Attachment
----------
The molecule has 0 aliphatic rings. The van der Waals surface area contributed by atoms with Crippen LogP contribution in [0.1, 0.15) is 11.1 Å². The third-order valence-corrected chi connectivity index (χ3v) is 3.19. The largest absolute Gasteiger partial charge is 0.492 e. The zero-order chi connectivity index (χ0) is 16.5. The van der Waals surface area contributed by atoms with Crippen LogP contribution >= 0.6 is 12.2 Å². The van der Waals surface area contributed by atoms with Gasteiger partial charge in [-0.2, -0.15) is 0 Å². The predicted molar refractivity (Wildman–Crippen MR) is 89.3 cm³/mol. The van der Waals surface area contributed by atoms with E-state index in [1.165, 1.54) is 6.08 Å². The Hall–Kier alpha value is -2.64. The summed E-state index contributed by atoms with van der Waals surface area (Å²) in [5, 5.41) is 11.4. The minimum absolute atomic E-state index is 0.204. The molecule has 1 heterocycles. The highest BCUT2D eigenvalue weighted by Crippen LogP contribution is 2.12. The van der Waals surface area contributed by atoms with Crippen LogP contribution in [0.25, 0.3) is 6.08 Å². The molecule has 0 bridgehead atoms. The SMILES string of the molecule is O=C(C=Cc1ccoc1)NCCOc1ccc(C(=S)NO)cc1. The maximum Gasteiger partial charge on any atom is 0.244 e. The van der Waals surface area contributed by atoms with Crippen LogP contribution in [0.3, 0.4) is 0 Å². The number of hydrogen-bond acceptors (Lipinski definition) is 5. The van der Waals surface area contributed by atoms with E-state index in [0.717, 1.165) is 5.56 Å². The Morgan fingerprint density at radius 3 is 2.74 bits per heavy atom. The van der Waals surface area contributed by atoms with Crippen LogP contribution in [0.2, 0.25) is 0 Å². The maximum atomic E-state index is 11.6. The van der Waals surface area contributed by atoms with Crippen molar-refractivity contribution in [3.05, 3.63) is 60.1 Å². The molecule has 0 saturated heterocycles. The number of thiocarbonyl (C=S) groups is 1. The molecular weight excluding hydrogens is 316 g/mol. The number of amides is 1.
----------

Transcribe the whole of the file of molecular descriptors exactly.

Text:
The molecule has 0 aliphatic rings. The van der Waals surface area contributed by atoms with Crippen LogP contribution in [0.1, 0.15) is 11.1 Å². The third-order valence-corrected chi connectivity index (χ3v) is 3.19. The largest absolute Gasteiger partial charge is 0.492 e. The zero-order chi connectivity index (χ0) is 16.5. The van der Waals surface area contributed by atoms with Crippen LogP contribution >= 0.6 is 12.2 Å². The van der Waals surface area contributed by atoms with Gasteiger partial charge in [-0.2, -0.15) is 0 Å². The predicted molar refractivity (Wildman–Crippen MR) is 89.3 cm³/mol. The van der Waals surface area contributed by atoms with E-state index in [1.165, 1.54) is 6.08 Å². The Hall–Kier alpha value is -2.64. The summed E-state index contributed by atoms with van der Waals surface area (Å²) in [5, 5.41) is 11.4. The minimum absolute atomic E-state index is 0.204. The molecule has 1 heterocycles. The highest BCUT2D eigenvalue weighted by Crippen LogP contribution is 2.12. The van der Waals surface area contributed by atoms with Crippen LogP contribution in [0.25, 0.3) is 6.08 Å². The molecule has 0 bridgehead atoms. The SMILES string of the molecule is O=C(C=Cc1ccoc1)NCCOc1ccc(C(=S)NO)cc1. The maximum Gasteiger partial charge on any atom is 0.244 e. The van der Waals surface area contributed by atoms with Crippen LogP contribution in [0.3, 0.4) is 0 Å². The number of hydrogen-bond acceptors (Lipinski definition) is 5. The van der Waals surface area contributed by atoms with E-state index in [0.717, 1.165) is 5.56 Å². The Morgan fingerprint density at radius 3 is 2.74 bits per heavy atom. The van der Waals surface area contributed by atoms with Crippen LogP contribution in [0.2, 0.25) is 0 Å². The maximum atomic E-state index is 11.6. The van der Waals surface area contributed by atoms with Crippen molar-refractivity contribution in [3.05, 3.63) is 60.1 Å². The molecule has 0 saturated heterocycles. The number of thiocarbonyl (C=S) groups is 1. The molecular weight excluding hydrogens is 316 g/mol. The number of amides is 1.